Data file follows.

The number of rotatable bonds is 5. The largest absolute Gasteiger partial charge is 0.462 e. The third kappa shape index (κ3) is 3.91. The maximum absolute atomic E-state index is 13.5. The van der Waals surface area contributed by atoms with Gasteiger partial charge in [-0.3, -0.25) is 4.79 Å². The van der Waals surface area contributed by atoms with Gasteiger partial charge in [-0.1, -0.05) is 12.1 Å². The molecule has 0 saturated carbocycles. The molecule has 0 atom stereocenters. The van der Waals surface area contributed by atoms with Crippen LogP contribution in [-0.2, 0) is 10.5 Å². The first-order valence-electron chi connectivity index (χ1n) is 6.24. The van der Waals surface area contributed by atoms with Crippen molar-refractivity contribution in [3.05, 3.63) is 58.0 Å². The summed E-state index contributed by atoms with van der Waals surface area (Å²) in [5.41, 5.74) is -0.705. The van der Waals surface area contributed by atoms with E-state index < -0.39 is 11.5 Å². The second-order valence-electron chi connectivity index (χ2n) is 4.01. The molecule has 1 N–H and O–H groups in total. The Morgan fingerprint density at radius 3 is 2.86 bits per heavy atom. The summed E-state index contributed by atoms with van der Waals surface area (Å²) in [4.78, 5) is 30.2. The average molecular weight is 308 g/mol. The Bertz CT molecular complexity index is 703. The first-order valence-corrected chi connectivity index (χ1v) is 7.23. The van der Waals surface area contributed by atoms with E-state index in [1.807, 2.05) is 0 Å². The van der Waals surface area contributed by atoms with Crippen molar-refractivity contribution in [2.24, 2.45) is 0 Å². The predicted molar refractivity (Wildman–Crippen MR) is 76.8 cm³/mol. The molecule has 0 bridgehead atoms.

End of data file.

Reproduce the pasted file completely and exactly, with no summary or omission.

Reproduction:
The number of rotatable bonds is 5. The largest absolute Gasteiger partial charge is 0.462 e. The third kappa shape index (κ3) is 3.91. The maximum absolute atomic E-state index is 13.5. The van der Waals surface area contributed by atoms with Gasteiger partial charge in [-0.3, -0.25) is 4.79 Å². The van der Waals surface area contributed by atoms with Gasteiger partial charge in [-0.1, -0.05) is 12.1 Å². The molecule has 0 saturated carbocycles. The molecule has 0 atom stereocenters. The van der Waals surface area contributed by atoms with Crippen LogP contribution in [-0.2, 0) is 10.5 Å². The first-order valence-electron chi connectivity index (χ1n) is 6.24. The van der Waals surface area contributed by atoms with Crippen molar-refractivity contribution in [3.05, 3.63) is 58.0 Å². The summed E-state index contributed by atoms with van der Waals surface area (Å²) in [5.41, 5.74) is -0.705. The van der Waals surface area contributed by atoms with E-state index < -0.39 is 11.5 Å². The second-order valence-electron chi connectivity index (χ2n) is 4.01. The molecule has 1 N–H and O–H groups in total. The Morgan fingerprint density at radius 3 is 2.86 bits per heavy atom. The summed E-state index contributed by atoms with van der Waals surface area (Å²) in [4.78, 5) is 30.2. The average molecular weight is 308 g/mol. The Bertz CT molecular complexity index is 703. The first-order valence-corrected chi connectivity index (χ1v) is 7.23. The van der Waals surface area contributed by atoms with E-state index in [1.807, 2.05) is 0 Å². The van der Waals surface area contributed by atoms with Crippen molar-refractivity contribution in [2.24, 2.45) is 0 Å². The predicted molar refractivity (Wildman–Crippen MR) is 76.8 cm³/mol. The molecule has 0 bridgehead atoms.